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Houston Texans Offensive Positional Grades Through Four Weeks

We’ve seen better report cards.

NFL: Los Angeles Chargers at Houston Texans Kevin Jairaj-USA TODAY Sports

Do you recall that out of body experience where you’re about to hand in this semester’s progress report to your parents and can already imagine the visceral reaction they’re going to have? Yeah, that’s about the same sentiment the Houston Texans have while submitting their progress report through four weeks of the season.

My dad’s line was “we need this to improve”. It was always in the plural. It wasn’t me, it was we. Which actually, made it a helluva lot worse.

As Houston Texans fans, we feel responsible for the misfortune befallen upon our team. It’s personal because we’re invested, especially those who have stuck around for the past three to five seasons.

Quarterback: C-

Davis Mills isn’t playing with a full deck of cards. His pass catching options are bottom 10 in the league. His offensive line are incapable of sustaining a drive and love to squander a big moment. Every now and then he shows flashes of Kirk Cousins, who I’ve always said was Mills ceiling. In each game this season he’s had drives where he operated the offense to perfection. Unfortunately, those drives are happenstance and don’t last an entire game. He’s 19th in pass yards, has a QBR worse than Daniel Jones, and has thrown an interception on 2.8% of his passes.

Running Back: C

The Texans run game is like chewing gum as a part of your diet. It truly doesn’t satisfy. Outside of Dameon Pierce’s gorgeous 75-yard touchdown on Sunday, the Texans yards-per-carry are 3.8. Pierce has started slower than his fantasy stock drove him up, which is to be expected from a rookie RB regardless of the situation. The concern has been with his backups; Rex Burkhead cannot carry the football it’s so irresponsible. Plus, when the Texans cut Marlon Mack they vanquished all of the depth at the position. The offensive line doesn’t help, but improved talent through mid-season free agency would be beneficial.

Tight End: B+

No Ferris Bueller didn’t hack into this article and improve the grade. The signing of OJ Howard and re-signing of Jordan Akins were the two best moves of the preseason. Howard’s tumultuous career has been a steady fall since his rookie season, but in week 1 against the Indianapolis Colts he bounced back and recorded two touchdowns on two receptions, just one week after being signed by the Texans. Brevin Jordan has quickly not lived up to the hype and called to TE4 on the depth chart after missing two weeks with an ankle injury. The rookie Teagan Quitoriano has been on IR all season. Pharaoh Brown has also missed time with an injury. This patchwork group of players still has impressed and been a nicety, but needs to get healthy quickly for this team to turn things around.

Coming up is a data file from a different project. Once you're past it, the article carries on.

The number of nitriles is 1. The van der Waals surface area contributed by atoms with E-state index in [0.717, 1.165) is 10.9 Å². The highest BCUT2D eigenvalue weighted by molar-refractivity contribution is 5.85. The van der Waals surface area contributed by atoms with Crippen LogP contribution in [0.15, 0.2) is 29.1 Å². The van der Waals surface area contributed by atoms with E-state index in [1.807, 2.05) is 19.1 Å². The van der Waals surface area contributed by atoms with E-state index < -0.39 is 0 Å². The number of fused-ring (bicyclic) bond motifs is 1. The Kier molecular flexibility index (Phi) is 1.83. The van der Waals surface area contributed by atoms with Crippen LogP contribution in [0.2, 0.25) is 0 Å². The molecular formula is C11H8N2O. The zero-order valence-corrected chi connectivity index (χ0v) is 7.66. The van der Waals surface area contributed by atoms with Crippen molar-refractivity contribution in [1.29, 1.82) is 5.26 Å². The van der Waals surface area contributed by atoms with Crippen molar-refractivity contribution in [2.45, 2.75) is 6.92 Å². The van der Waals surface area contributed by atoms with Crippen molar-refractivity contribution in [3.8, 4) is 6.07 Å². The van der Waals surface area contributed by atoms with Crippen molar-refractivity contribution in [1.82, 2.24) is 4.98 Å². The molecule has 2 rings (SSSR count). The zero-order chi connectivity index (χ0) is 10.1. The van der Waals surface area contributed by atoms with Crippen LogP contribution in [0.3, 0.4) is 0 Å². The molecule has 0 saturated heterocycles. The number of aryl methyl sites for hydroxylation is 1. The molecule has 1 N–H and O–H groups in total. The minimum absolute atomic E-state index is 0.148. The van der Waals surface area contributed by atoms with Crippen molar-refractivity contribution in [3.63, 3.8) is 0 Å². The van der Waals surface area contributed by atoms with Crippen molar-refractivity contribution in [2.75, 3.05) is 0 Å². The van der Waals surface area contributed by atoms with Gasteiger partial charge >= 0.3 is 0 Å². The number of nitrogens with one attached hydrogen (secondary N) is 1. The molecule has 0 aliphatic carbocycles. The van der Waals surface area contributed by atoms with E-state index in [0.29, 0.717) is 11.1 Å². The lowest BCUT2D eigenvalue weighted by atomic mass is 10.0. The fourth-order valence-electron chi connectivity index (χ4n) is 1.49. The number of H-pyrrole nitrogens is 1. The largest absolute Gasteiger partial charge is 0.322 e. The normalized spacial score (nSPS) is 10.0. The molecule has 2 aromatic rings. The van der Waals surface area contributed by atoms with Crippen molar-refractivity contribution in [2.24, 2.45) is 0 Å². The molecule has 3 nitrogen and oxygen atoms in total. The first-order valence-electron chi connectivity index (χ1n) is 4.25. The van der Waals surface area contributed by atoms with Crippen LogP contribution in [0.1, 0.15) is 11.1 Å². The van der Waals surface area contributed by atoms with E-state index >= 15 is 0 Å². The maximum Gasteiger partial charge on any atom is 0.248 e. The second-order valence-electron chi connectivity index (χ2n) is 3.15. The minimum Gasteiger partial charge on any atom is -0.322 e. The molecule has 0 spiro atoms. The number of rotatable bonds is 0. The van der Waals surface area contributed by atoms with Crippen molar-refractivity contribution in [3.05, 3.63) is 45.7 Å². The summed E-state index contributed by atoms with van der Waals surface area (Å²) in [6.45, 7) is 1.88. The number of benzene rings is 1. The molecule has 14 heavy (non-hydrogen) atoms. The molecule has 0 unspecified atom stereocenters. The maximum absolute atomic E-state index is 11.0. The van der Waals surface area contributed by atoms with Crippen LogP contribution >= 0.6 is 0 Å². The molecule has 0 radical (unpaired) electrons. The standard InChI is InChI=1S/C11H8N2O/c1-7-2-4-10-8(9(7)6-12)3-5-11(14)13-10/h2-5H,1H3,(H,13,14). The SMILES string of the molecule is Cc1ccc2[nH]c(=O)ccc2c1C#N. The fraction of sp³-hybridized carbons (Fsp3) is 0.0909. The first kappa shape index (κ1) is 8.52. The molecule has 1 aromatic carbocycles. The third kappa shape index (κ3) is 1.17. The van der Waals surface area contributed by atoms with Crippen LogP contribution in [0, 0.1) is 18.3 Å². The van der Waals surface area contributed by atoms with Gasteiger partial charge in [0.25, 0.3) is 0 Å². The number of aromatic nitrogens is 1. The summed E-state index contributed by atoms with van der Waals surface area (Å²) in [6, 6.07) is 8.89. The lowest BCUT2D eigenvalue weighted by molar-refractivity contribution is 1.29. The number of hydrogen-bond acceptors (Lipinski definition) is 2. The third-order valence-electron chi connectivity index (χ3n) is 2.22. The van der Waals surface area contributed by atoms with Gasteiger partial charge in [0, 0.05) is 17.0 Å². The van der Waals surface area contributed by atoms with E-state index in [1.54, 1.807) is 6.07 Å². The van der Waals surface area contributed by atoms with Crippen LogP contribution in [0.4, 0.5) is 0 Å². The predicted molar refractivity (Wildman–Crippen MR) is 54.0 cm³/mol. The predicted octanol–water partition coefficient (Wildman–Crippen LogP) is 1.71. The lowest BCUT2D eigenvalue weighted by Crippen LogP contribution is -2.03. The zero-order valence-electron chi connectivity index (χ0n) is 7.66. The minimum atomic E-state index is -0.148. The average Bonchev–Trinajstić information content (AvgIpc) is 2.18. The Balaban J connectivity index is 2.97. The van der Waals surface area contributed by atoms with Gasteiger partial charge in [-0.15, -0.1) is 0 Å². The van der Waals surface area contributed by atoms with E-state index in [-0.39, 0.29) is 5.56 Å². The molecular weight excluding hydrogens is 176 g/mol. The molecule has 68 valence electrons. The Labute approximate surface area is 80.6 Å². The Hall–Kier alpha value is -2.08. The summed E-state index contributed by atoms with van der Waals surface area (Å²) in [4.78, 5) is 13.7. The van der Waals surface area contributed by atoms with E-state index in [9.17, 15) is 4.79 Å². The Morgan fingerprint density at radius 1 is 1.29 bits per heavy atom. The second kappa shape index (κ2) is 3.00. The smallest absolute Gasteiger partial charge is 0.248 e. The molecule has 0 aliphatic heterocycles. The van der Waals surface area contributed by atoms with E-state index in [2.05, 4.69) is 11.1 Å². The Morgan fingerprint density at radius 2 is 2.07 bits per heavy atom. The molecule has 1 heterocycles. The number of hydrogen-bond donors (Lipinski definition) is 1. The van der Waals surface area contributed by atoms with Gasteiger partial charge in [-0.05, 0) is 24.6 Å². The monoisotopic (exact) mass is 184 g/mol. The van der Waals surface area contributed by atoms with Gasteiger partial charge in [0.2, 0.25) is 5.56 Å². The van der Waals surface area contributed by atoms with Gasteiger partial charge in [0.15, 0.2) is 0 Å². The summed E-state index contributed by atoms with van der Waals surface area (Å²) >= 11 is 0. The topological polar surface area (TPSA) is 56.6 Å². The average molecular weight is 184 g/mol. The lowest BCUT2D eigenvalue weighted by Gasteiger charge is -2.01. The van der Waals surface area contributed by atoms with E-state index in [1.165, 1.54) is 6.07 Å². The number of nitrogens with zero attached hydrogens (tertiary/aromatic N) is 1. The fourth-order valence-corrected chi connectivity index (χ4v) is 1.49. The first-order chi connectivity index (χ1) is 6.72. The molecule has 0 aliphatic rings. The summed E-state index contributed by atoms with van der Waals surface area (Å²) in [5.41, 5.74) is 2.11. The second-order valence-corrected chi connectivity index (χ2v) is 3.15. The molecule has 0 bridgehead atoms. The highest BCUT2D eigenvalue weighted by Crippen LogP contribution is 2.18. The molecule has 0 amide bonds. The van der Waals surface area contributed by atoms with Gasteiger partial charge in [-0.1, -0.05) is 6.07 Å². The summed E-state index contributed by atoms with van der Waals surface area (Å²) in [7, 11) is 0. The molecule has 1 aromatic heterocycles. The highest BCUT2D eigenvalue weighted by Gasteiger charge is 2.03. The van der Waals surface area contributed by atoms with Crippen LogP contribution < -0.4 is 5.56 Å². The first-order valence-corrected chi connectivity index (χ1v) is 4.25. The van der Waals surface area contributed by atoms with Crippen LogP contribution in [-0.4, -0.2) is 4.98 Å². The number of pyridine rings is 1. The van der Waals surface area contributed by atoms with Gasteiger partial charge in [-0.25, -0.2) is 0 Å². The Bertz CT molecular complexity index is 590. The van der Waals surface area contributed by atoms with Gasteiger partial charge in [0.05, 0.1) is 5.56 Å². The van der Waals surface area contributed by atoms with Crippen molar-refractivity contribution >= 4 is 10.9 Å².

Wide Receiver: C+

Losing John Metchie III truly hurts this group. He’d been a fantastic WR3 and compliment to the offensive scheme. Brandin Cooks and Nico Collins are both being held to under 60 yards per game. Cooks has a single touchdown so far and is seeing double coverage throughout the game. Nico Collins certainly knows how to catch the ball, but has been unable to get open in the redzone, where he’s needed the most.

A prevailing question heading into the season was who would step up to be the WR3? We didn’t have an answer then and we don’t have one now. Chris Moore assumes the role as the de facto ‘best of the rest’. This group could really use a spark.

Offensive Line: B-

The Texans need to trade Laremy Tunsil. He is the most over rated player in Texans’ history, worse than Ed Reed. Against both the Cleveland Browns and Los Angeles Chargers I outright accused him of letting Mills get sacked. There are missed assignments not worthy of a professional left tackle. The interior of the offensive line is not fixed. Did you even know Scott Quessenbury is our center? He’s started the last three games and I bet you didn’t know who he is. Rookie Kenyon Green shows upside, but still has a long way to go. Here’s a great breakdown of his game against the Chicago Bears. Tytus Howard has been an fine pass blocker, but his inability to run block is causing systematic issues for the Texans. If they can actually learn to play-in-play-out run the ball the Texans could turn this season around.